Way of the Sword
As part of advanced training we’ll be handling different designs of swords from different cultures: Japanese katana/bokken, rapier, western saber, Chinese willow leaf saber, straight sword, etc. I’ve begun the stduy of Highland broadsword as recorded in military manuals of the British Army and the German grosse messer. We’ll play with basic guards, parries, cuts, thrusts etc.
The idea is to get a feel for how the design of the weapon dictates how it is used, and to apply Kali principles to anything to hand. A PTK teacher once said, “Karate means empty hand. We are not the way of the empty hand, it’s just that whatever is in the hand is whatever is in it.”
The “science of fear.” How to deal with it. What it’s for. Why it’s a gift.
“After having trained intermittently in martial arts for most of my life, I find that I am still not Superman, nor am I 18 anymore. If I can’t be stronger than my opponent, perhaps I can be smarter.”
“Everyone gets into martial arts at first because of fear. Afterwards you discover better reasons.”
Sokedai John Douvier
“I believe in having a few pupils at one time as it requires a constant alert observation of each individual in order to establish a direct relationship. A good teacher can never be fixed in a routine… each moment requires a sensitive mind that is constantly changing and constantly adapting.
A teacher must never impose this student to fit his favourite pattern; a good teacher functions as a pointer, exposing his student’s vulnerability (and) causing him to explore both internally and finally integrating himself with his being. Martial art should not be passed out indiscriminately.”
Lee Jun-fan (Bruce Lee)
“Using lethal force is like chemotherapy. It is a horrible, traumatic, painful and life altering experience. One that no sane, healthy person would willingly submit himself to. But when the choice is that or dying of cancer — you take the treatment.”
“All men with even a small store of reason, know that peace is chiefest of blessings.”
“The good solider fights, not because he hates what is in front of him, but because he loves what is behind him.”
“So what is self-defense? The working definition we use is: Using whatever means necessary to quickly end a situation that offers you grievous bodily injury…Self-defense is never oriented towards ending a perceived emotional threat, such as hurt pride, wounded feelings or to prove yourself right. It is not a form of punishment or to prove your superiority over another human being.”
Marc “Animal” MacYoung
“Where there is only a choice between cowardice and violence, I would advise violence.”
“If you are not prepared to use force to defend civilization, you must be prepared to accept barbarism.”
“A fair fight is the result of poor preparation.”
An alternate way of stating the above: “If you find yourself in a fair fight. YOUR TACTICS SUCK!”
“To get good at unarmed dueling is to develop skill at a very bad strategy, a strategy which has the sole purpose of stroking your ego. Don’t quit playing. I love to play. But don’t make it something it’s not. If someone was trying to kill someone you loved would you tap them on the shoulder and step back so that they could face you at the appropriate distance? Or would you hit them in the back of the neck with the best tool you could find? Your choice, but one choice is stupid and that choice is the one you have likely practiced most.”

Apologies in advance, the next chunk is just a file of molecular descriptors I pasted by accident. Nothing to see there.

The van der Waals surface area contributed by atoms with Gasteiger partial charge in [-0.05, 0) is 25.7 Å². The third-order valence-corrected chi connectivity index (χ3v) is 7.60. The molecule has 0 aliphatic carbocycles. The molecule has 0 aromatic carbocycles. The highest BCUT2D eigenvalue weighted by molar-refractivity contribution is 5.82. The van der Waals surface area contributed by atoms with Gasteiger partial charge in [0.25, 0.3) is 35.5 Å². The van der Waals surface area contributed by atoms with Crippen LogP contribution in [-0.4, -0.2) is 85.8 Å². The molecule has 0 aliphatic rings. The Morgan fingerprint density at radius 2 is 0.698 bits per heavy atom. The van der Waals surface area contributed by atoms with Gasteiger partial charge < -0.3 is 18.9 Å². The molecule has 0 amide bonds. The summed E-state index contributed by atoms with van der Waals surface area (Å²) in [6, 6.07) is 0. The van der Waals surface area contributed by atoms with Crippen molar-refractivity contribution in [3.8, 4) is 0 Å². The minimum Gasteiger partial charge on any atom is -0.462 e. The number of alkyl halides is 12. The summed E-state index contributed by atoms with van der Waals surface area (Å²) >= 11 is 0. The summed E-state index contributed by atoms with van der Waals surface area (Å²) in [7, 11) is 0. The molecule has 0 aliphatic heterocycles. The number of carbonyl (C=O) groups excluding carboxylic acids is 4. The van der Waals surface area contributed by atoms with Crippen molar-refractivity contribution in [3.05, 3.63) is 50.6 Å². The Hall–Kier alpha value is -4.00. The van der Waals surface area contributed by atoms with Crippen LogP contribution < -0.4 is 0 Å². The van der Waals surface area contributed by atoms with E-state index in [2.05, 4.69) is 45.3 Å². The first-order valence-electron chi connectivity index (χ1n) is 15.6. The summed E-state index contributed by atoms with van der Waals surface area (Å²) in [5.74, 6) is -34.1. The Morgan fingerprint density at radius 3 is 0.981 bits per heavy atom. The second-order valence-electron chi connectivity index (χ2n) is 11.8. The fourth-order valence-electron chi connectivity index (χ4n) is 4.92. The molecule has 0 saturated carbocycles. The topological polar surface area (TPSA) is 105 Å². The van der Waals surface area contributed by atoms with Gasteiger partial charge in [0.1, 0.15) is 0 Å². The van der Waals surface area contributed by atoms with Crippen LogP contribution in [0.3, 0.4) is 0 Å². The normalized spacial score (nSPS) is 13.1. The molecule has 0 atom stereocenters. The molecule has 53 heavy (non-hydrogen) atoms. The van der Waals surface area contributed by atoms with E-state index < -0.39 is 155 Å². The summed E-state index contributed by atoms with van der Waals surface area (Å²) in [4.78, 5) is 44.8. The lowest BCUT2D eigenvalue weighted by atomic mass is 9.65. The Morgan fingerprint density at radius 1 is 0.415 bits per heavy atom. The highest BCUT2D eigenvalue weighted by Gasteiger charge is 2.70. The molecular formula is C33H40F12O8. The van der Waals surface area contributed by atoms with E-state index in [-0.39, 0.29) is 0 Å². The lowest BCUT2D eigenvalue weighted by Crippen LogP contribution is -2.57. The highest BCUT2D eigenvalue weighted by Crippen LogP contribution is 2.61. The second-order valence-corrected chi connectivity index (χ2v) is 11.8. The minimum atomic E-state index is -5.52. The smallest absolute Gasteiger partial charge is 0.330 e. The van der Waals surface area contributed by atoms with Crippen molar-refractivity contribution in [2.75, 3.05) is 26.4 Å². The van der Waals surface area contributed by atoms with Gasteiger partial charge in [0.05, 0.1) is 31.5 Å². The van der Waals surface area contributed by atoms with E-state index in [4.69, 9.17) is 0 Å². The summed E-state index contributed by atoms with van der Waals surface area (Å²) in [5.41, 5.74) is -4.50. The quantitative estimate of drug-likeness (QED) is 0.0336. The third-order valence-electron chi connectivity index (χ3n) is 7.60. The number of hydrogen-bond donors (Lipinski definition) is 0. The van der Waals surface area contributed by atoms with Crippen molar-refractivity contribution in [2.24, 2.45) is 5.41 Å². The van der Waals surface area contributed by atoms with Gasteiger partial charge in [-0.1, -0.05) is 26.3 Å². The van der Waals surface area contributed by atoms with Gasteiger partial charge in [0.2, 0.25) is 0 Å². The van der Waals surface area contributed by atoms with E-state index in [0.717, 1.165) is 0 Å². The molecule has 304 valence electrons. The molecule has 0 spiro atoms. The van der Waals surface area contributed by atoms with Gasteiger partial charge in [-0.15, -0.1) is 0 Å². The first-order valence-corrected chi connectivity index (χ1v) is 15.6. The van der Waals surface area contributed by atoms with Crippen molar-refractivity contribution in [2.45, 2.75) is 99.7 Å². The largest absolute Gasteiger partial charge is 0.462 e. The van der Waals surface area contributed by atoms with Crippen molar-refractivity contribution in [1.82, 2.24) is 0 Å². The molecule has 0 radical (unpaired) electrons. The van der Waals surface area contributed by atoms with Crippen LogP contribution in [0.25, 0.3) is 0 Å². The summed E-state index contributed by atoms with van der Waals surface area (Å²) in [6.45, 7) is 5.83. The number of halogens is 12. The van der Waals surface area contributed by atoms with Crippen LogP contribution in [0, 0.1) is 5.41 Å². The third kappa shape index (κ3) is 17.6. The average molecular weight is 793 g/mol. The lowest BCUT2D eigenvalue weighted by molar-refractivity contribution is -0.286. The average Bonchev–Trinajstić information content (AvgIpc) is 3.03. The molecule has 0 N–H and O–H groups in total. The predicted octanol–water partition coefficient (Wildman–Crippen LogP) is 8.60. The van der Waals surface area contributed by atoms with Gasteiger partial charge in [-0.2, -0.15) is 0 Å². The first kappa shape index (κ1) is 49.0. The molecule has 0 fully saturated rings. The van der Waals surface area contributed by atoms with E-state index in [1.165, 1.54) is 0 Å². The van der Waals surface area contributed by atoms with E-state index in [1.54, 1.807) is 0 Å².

“The development of physical attributes, psychological conditioning and legal knowledge for the purpose of personal protection. The goal is to escape physical harm and protect loved ones by using whatever means are necessary within the boundaries of the law.”
Kelly S. Worden, definition of self-defense
“During free training, beginners will usually practice the last thing they were taught while advanced karateka will spend time working on what they learned first.”
“The nation that will insist upon drawing a broad line of demarcation between the fighting man and the thinking man is liable to find its fighting done by fools and its thinking by cowards.”
Lt. Gen Sir William Francis Butler
“Wars may be fought with weapons, but they are won by men.”
Gen. George S. Patton
“He (Rudyard Kipling) sees clearly that men can only be highly civilized while other men, inevitably less civilized, are there to guard and feed them.”
“The weakest of all weak things is a virtue that has not been tested in the fire.”
“The will to conquer is the first condition of victory.”
Ferdinand Foch, Marshall of France, Field Marshall of the United Kingdom, Marshall of Poland
“Violence is rarely the answer, but when it is, it’s the only answer.”
“Anger is momentary madness, so control your passion or it will control you.”
“Courage first, power second, technique third.”
“Courage is almost a contradiction in terms. It means a strong desire to live taking the form of a readiness to die.”
“Rudeness is the weak man’s imitation of strength.”
“The strong do what they will and the weak suffer what they must.”
“If the battle for civilization comes down to the wimps versus the barbarians, the barbarians are going to win.”
“Those who are skilled in combat do not become angered, those who are skilled at winning do not become afraid. Thus the wise win before the fight, while the ignorant fight to win.”
O sensei Morihei Ueshiba, founder of Aikido
“Everyone has a plan until they’ve been hit.”
Joe Lewis “the brown bomber”
“My teaching is principle based. True self-defense has one purpose and one purpose only. Like I said it’s to cover your ass while you are leaving: ending it now and escaping. That is my work regarding self-defense. I try to run a balance between the realities of self-defense and understanding the depth of your martial arts beyond what you are being taught. You can do both if you understand. The difference between knowing and understanding is that if I know something I know it from one perspective, if I understand something that means I know it from many perspectives … I understand it’s implications, strengths, limits, etc. When you seek understanding rather than just knowing you can take your martial arts training and apply it to self-defense because you know what not to bring along and what not to do. This is a different ballgame with different rules. In order to survive in a self-defense situation you have to think. I cannot teach you how you are going to be attacked. What I can show you, however, are principles that if you understand them and apply them you can use them anywhere and at any time. No matter what is happening you will see the opportunity.”